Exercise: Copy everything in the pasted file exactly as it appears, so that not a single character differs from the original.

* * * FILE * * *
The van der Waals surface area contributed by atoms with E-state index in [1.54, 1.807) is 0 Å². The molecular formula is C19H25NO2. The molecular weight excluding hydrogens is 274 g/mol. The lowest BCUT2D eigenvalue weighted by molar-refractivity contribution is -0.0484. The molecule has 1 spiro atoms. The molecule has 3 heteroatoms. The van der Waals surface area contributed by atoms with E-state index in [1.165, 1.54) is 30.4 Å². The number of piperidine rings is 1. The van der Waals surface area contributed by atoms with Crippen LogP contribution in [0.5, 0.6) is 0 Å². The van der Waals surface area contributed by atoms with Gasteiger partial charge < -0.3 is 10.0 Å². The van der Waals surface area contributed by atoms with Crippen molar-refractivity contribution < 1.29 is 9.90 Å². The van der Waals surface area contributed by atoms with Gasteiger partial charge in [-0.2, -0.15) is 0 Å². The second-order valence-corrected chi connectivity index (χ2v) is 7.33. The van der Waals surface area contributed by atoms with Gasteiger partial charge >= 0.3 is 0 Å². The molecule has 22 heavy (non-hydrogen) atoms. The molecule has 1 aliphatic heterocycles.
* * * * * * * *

The van der Waals surface area contributed by atoms with E-state index in [1.54, 1.807) is 0 Å². The molecular formula is C19H25NO2. The molecular weight excluding hydrogens is 274 g/mol. The lowest BCUT2D eigenvalue weighted by molar-refractivity contribution is -0.0484. The molecule has 1 spiro atoms. The molecule has 3 heteroatoms. The van der Waals surface area contributed by atoms with E-state index in [1.165, 1.54) is 30.4 Å². The number of piperidine rings is 1. The van der Waals surface area contributed by atoms with Crippen LogP contribution in [0.5, 0.6) is 0 Å². The van der Waals surface area contributed by atoms with Gasteiger partial charge < -0.3 is 10.0 Å². The van der Waals surface area contributed by atoms with Crippen molar-refractivity contribution < 1.29 is 9.90 Å². The van der Waals surface area contributed by atoms with Gasteiger partial charge in [-0.2, -0.15) is 0 Å². The second-order valence-corrected chi connectivity index (χ2v) is 7.33. The van der Waals surface area contributed by atoms with Gasteiger partial charge >= 0.3 is 0 Å². The molecule has 22 heavy (non-hydrogen) atoms. The molecule has 1 aliphatic heterocycles.